Oil on canvas
75.5 x 86.0 cm. (29 3/4 x 33 7/8 in.)
frame: 94.5 x 105.2 x 8.3 cm (37 3/16 x 41 7/16 in.)
Signed in red, lower right: Degas
Estate of Edgar Degas, sold at auction, Galerie Georges Petit, Tableaux, pastels et dessins par Edgar Degas et provenant de son atelier, dont la vente aux enchères publiques, après décès de l’artiste, 6–8 May 1918, no. 98; [sold to Ambroise Vollard (1867–1939), Paris]; possibly by descent to de Galéa heirs, Paris. Robert de Bolli, Paris, possibly a dealer or agent; sold to Henry Pearlman, 30 May 1959; Henry and Rose Pearlman Foundation, after 1974.
To achieve a dry, pastel look, some of the oil was leached out of the paint before it was applied. The pattern for the background wallpaper was made by first brushing on a faint wash of red paint for the background, and then applying spots of gray and orange paint with the fingers (some fingerprints are visible under magnification).
Beginning in the late 1880s, Degas frequently portrayed women bathing or drying themselves. This is among the most unstable, daring poses in the series. Although the artist sometimes used live models, he usually based the figures on drawings. Here, the body is generalized, suggesting that the painting may have been created from memory or from a sketch.
Edgar Degas (1834-1917)
Although he preferred being characterized as a “realist,” Edgar Degas (1834–1917) is nevertheless indelibly associated with Impressionism. Like other members of that circle, Degas sought to capture the experience of contemporary life with fresh eyes, yet his strong emphasis on urban subject matter and linear contours set him apart. Extremely experimental in his techniques in a variety of media (including painting, pastels, print-making, and sculpture), Degas melded lessons from his classical training with a scientific interest in analyzing movement, resulting in a radically new visual syntax. The human figure remained a constant focus for Degas, and he depicted Parisians across the social gamut caught in moments of action, whether at work or at leisure.
Degas was born in Paris to a wealthy banking family. His artistic talents were apparent from an early age, and although he briefly studied law he soon turned toward art as a full-time pursuit. He began by drawing from 15th- and 16th-century Italian masters at the Louvre, and in 1854 he joined the atelier of Louis Lamothe, a painter who had studied with Ingres. After training at the École des Beaux-Arts, Degas spent several years traveling in Italy. These formative experiences solidified his lifelong dedication to the primacy of line and rigorous composition. Degas shifted his focus from classical to contemporary themes in the 1860s. He was particularly drawn to subjects such as horse races and café-concerts, dynamic scenes that he emphasized with unexpected vantage points and eccentric cropping. He was also fascinated by the body language of figures absorbed in their work, including rehearsing ballet dancers, laundresses, and milliners. Degas’s dedication to modern subjects and techniques led him to exhibit with the Impressionists (in seven of their eight shows) between 1874 and 1886, despite his dislike for being categorized as an Impressionist.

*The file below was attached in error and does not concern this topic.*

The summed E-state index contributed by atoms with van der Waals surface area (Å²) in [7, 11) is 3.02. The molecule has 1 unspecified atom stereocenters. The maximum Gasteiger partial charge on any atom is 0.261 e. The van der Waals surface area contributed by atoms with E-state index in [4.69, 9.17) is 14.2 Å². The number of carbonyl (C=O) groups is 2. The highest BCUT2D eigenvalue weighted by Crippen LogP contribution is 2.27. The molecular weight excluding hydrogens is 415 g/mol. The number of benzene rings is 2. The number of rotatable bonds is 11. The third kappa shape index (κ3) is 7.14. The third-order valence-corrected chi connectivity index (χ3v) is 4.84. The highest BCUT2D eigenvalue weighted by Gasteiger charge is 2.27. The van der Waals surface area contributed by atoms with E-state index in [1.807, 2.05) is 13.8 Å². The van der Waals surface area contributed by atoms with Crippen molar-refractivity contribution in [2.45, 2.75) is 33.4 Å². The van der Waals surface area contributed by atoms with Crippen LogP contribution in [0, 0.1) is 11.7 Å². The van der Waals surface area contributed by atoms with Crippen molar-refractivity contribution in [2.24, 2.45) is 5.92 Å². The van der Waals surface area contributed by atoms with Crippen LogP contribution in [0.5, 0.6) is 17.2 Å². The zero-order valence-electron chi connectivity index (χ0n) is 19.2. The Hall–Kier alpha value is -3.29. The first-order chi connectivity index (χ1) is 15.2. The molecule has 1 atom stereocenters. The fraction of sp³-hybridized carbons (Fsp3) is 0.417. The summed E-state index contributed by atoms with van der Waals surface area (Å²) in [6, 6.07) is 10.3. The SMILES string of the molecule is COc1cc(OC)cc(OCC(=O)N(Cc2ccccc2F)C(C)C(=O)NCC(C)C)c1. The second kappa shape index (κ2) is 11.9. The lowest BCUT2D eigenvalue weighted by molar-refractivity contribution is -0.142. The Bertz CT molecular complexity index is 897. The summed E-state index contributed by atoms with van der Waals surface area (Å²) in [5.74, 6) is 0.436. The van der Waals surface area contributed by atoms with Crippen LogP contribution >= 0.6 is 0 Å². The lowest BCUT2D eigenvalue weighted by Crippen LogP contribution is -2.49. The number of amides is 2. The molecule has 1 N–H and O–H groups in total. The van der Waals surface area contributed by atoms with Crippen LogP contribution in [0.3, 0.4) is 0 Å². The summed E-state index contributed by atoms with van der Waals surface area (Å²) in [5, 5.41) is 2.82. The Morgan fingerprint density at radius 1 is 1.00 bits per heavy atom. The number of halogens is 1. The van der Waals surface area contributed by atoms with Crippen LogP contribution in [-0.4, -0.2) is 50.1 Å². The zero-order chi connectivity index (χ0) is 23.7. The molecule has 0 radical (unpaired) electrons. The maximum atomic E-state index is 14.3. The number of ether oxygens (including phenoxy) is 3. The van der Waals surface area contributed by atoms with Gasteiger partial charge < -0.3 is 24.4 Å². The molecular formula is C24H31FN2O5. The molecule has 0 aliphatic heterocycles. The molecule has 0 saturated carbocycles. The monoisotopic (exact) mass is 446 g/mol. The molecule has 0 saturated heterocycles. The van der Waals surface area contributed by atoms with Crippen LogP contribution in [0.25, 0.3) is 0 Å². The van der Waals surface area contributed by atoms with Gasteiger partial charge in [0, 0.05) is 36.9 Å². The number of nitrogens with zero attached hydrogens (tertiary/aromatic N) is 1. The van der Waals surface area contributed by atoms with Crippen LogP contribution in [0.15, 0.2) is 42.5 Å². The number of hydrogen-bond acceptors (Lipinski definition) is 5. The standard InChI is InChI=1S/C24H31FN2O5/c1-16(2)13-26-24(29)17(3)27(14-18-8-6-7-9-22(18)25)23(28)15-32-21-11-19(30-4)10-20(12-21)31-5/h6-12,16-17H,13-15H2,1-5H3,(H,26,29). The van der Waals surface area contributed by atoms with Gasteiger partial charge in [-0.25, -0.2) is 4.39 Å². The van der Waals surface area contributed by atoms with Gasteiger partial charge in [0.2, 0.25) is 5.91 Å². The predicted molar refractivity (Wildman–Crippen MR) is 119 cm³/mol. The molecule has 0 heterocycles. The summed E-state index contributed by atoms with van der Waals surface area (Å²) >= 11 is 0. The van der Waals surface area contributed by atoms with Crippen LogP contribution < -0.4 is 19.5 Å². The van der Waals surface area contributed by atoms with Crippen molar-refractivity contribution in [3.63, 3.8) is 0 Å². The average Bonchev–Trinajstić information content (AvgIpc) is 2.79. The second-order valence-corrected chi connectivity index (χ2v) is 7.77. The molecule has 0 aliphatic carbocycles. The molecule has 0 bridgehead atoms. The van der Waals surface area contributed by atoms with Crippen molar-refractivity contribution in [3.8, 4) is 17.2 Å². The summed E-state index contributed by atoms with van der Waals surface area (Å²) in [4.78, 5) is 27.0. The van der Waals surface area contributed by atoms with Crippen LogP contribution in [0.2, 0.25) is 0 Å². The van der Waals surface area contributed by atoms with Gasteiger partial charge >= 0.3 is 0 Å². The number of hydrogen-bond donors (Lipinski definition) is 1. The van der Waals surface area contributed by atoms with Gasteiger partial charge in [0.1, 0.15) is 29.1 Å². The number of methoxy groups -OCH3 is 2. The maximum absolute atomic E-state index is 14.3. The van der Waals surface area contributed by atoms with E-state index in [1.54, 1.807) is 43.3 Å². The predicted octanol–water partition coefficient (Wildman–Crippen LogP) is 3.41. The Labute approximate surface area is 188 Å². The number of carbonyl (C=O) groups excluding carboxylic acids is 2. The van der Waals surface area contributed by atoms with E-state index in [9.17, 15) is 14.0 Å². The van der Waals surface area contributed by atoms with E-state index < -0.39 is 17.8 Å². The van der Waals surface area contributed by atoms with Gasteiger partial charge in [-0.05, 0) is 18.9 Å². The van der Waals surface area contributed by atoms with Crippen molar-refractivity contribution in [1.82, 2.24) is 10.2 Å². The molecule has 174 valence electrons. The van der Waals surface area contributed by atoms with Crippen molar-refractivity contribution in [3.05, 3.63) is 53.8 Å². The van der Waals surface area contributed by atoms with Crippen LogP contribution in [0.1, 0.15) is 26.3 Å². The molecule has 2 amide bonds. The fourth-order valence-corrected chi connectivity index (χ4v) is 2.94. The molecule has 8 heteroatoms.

In the late 1880s, Degas’s eyesight began declining. His colors grew more intense, line became more independent from form, and his subjects’ poses became more angular and even distorted. This work marked a departure from his earlier emphasis on naturalism, bringing him closer to Symbolist use of color and presaging elements of Expressionism. In his late career, nudes and especially bathers dominated. Depicting women captured in private moments while attending to their toilette, Degas imbued these late works with a particularly tactile quality, while also working on versions in sculpture. Degas’s unorthodox treatment of the female figure has inspired heated critical debate about whether they represent misogynistic or feminist ideas.